This was a free day to explore Cape Breton on our own.
Specifically, we were going to explore the Cabot Trail, a highway and scenic roadway that forms a loop around the northern tip of the island, passing along and through the scenic Cape Breton Highlands. It is named after the explorer John Cabot who supposedly landed in Atlantic Canada in 1497, although most historians agree his landfall likely took place in Newfoundland. Construction of the initial route was completed in 1932.
The northern section of the Cabot Trail passes through Cape Breton Highlands National Park. The western and eastern sections follow the rugged coastline, providing spectacular views of the ocean. The southwestern section passes through the Margaree River valley before passing along Bras d’Or Lake.
We headed north from the campground. We traveled through beautiful, seemingly empty countryside. After about 30 miles or so we came to the Larch Wood Enterprises, Inc. factory and showroom:
They produce beautiful cutting boards and other wood products. After hearing their story and seeing their work, we had to buy just one…
Moving on, we continued north, and traveled along the beautiful shoreline…
At another stop, we found a rocky bluff:
These folks were sitting on the furthest rock; now they are trying to figure out how to get back up:
After this much beauty we had to stop for lunch; we were in the town of Cheticamp; we stopped at the Happy Clam:
Driving back south we had more vistas of the rugged coast and grassy knolls:
We stopped to inspect the beach a little closer; the weather was warm and sunny, and Lynda declares that the water is relatively warm:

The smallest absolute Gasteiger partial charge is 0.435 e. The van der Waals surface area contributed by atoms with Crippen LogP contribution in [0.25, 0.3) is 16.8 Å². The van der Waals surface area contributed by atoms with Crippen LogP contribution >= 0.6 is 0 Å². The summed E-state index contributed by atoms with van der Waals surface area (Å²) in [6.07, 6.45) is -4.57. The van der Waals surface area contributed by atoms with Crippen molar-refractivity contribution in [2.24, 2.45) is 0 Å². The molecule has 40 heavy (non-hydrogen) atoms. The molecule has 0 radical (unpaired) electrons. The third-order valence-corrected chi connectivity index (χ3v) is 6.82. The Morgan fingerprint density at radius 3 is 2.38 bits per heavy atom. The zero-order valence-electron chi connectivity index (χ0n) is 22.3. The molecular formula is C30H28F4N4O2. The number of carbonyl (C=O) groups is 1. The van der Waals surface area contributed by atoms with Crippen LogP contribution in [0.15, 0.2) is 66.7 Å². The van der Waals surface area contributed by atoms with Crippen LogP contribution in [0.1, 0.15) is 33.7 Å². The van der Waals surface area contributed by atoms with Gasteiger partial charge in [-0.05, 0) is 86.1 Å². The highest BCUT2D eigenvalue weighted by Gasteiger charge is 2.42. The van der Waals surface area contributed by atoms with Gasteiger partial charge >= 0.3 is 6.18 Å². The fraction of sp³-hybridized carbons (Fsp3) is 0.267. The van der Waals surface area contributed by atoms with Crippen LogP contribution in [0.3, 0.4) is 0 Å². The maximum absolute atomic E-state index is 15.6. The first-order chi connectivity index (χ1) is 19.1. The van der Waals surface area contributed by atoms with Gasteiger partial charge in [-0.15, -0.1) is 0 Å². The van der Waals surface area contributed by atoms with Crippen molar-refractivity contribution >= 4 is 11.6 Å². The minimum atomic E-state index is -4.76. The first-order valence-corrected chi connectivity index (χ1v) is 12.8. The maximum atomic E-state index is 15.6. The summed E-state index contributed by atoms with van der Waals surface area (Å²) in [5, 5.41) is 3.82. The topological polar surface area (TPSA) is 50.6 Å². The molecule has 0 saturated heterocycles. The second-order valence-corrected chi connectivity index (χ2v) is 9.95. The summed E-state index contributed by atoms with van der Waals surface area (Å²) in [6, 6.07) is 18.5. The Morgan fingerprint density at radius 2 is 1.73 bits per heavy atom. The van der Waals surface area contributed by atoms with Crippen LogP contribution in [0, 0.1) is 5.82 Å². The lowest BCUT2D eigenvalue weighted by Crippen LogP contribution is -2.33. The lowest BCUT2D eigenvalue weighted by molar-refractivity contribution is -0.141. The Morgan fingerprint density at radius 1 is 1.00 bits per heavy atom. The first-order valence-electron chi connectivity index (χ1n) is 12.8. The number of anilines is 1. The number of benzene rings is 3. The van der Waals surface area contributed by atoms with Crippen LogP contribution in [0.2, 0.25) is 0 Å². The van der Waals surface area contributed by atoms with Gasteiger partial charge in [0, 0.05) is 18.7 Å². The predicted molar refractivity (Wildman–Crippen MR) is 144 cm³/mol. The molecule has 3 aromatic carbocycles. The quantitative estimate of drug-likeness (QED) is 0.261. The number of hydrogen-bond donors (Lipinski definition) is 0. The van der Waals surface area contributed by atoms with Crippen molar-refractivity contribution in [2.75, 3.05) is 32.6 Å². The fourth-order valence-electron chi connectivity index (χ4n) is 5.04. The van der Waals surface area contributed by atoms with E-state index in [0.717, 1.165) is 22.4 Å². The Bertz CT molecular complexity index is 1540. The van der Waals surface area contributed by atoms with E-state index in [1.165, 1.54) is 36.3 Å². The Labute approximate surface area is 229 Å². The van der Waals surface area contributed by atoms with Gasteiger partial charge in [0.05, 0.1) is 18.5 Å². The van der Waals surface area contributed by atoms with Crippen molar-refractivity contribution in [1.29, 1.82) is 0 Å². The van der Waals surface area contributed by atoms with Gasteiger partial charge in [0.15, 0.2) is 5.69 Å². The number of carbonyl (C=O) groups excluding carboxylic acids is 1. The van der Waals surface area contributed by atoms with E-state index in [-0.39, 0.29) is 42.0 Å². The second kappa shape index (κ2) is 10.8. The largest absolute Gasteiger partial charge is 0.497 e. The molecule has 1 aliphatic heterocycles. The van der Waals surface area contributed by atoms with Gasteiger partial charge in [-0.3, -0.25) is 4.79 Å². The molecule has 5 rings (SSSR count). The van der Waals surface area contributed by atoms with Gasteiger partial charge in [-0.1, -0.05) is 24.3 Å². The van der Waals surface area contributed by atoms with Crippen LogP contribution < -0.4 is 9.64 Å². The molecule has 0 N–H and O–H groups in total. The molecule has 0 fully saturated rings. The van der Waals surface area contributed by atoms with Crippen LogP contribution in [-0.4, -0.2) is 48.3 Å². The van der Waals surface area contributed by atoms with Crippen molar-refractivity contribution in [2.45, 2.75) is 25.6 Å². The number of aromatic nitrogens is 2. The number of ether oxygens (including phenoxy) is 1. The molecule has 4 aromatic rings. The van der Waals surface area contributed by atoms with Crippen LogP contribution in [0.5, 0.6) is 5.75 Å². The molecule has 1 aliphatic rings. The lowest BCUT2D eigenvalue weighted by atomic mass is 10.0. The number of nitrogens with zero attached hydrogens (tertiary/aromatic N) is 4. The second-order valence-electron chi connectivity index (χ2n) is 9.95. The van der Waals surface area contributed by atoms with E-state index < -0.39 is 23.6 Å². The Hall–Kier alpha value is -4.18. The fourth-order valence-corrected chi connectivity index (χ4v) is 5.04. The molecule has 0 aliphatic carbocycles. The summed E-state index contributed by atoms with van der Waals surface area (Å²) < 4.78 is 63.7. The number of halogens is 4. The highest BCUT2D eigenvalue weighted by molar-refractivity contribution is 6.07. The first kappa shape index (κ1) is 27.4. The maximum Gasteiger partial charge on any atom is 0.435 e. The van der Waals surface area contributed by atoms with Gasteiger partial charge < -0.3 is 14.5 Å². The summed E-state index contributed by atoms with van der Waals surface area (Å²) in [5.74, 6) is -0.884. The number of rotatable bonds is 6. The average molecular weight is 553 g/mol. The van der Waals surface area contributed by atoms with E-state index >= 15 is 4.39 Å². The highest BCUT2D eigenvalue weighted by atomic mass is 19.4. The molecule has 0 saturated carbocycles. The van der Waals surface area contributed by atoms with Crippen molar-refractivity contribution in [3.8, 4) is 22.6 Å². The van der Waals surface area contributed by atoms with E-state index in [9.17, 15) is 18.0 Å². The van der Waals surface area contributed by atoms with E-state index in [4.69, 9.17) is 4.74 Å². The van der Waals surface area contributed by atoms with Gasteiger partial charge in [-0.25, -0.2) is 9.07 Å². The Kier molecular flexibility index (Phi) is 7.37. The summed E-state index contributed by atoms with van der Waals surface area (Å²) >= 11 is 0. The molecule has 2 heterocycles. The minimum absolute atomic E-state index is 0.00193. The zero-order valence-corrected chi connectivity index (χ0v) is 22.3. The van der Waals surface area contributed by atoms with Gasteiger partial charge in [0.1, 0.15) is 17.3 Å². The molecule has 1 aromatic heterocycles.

We stopped in the town of Inverness (to get some espresso to keep us awake after lunch…); we walked from the town down to the water; again, we are astounded at the open space surrounding such beautiful oceanfront property:
There was a nice boardwalk to protect the fragile dunes, grasses, and wildflowers:
There was even an oceanfront golf course:
Walking along the golf course we came to some houses that looked strikingly similar to Shobac and the “Sliding Down House” we saw south of Halifax:
It turned out that they were quite different; we also discovered that they part of a condominium development of vacation homes as part of the golf course and country club:
Of course, not all the houses in the neighborhood are this nice:
Our final destination of the day was a tour and tasting at the Glenora Distillery:
They produce a single malt whisky which would be called Scotch if it were produced in Scotland. They make their whisky using traditional methods and only three ingredients: barley, yeast, and water. They claim it is the quality of the water on the property that produces the fine quality whisky.
As we waited for the tour we wandered over to the on-site inn and pub, and enjoyed another ceilidg. These things are everywhere – they take their Gaelic music seriously here…
I was looking forward to finding a great whisky at a reasonable price. I was disappointed on both counts…
We returned to the Villa in time for happy hours:
That evening, all the caravanners gathered in the Rec Room for an ice cream social. An enjoyable time was had by all…